Jumperâs Knee refers to an injury of the patellar tendon. Severe pain is accompanied by stiffness and weak calf muscles. It is a common issue among basketball players and other athletes as the repetitive movement of jumping up and landing hard on the feet is linked to this condition.
5. Runnerâs Knee
Just as the name suggests, this condition is common among runners and joggers because it is caused by repetitive bending of the knee. The pain can be accompanied by a grinding or clicking sound and swelling. Runnerâs knee can also be caused by weak thigh muscles, flat feet syndrome, or having a direct hit to the kneecap.
The protective fluid sacs within the knee joint known as bursas can become inflamed and cause swelling and pain. By kneeling and squatting repetitively over time, this condition persists and can cause a great deal of discomfort.
7. Medical Conditions
Certain medical conditions directly affecting the knee anatomy include forms of arthritis. Osteoarthritis is more common among older groups but can be seen in young adults. The cartilage damage occurs over time and can lead to pain, swelling, stiffness, and a limited range of motion in the knee. Rheumatoid arthritis in the knee causes inflammation of the tissue and can lead to severe pain and cartilage loss.
Treatment Tips for Knee Pain when Bending
Treatment for an injury or damage to the knee is based on the underlying cause. Before surgery becomes an option, there are remedies for knee pain treatment.
- Apply heat or cold packs to the affected knee
- Use a knee brace or supporting device
- Rest the knee for a limited time
- Perform strengthening exercises for hamstrings and quadriceps
- Use specialized shoe inserts
- Maintain alignment by taping knee
- Avoid applying body weight on affected knee
- Use proper footwear for activities
How to Prevent Knee Pain when Bending
Before you begin having serious problems with your knees, there are prevention tips to incorporate into your daily living.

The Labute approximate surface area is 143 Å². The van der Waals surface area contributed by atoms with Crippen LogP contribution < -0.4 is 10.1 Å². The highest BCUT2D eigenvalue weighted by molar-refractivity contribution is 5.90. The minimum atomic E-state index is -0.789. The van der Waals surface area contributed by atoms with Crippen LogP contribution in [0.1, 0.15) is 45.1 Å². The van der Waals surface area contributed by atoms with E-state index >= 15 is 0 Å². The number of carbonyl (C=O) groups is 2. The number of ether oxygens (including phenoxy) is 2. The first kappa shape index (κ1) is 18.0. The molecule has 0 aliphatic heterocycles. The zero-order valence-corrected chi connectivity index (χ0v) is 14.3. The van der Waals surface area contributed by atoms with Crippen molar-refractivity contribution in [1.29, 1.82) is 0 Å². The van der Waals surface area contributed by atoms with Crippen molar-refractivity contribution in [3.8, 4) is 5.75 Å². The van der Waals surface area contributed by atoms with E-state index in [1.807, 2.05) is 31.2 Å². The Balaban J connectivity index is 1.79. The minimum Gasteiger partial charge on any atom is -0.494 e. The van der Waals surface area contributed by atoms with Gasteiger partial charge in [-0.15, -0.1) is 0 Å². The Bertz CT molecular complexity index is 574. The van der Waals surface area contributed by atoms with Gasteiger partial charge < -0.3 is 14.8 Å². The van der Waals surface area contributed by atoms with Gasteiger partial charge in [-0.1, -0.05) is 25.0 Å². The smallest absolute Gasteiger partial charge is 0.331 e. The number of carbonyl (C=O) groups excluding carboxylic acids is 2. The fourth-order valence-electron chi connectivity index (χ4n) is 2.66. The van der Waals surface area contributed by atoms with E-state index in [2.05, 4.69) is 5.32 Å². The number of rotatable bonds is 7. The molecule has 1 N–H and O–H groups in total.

- Strengthen knee muscles with exercises for the thighs
- Always stretch before and after a workout or exercise routine
- Do strength training exercises for your back and abdominal muscles
- Use proper posture when performing tasks, sitting, standing, and walking
- If standing for prolong periods, shift weight from one foot to the other or alternate feet using a foot rest
- Avoid placing strain on knees with bending or squatting by using proper techniques
- Follow a healthy diet to maintain good health of the muscles
Having knee pain when bending can limit your daily activities and may lead to further complications. Our knees allow us to move in many ways, and we depend on the proper functioning of the kneeâs many components. An injury or disease to any part of the knee can be debilitating. Good health and strengthening exercises for the knee joint and its connecting partners are key to maintaining pain-free movement.
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âAnterior Knee Pain,â Medline Plus; https://medlineplus.gov/ency/article/000452.htm, last accessed May 24, 2017.
âQuestions and Answers about Knee Problems,â National Institute of Arthritis and Musculoskeletal and Skin Diseases; https://www.niams.nih.gov/health_info/Knee_Problems/, last accessed May 24, 2017.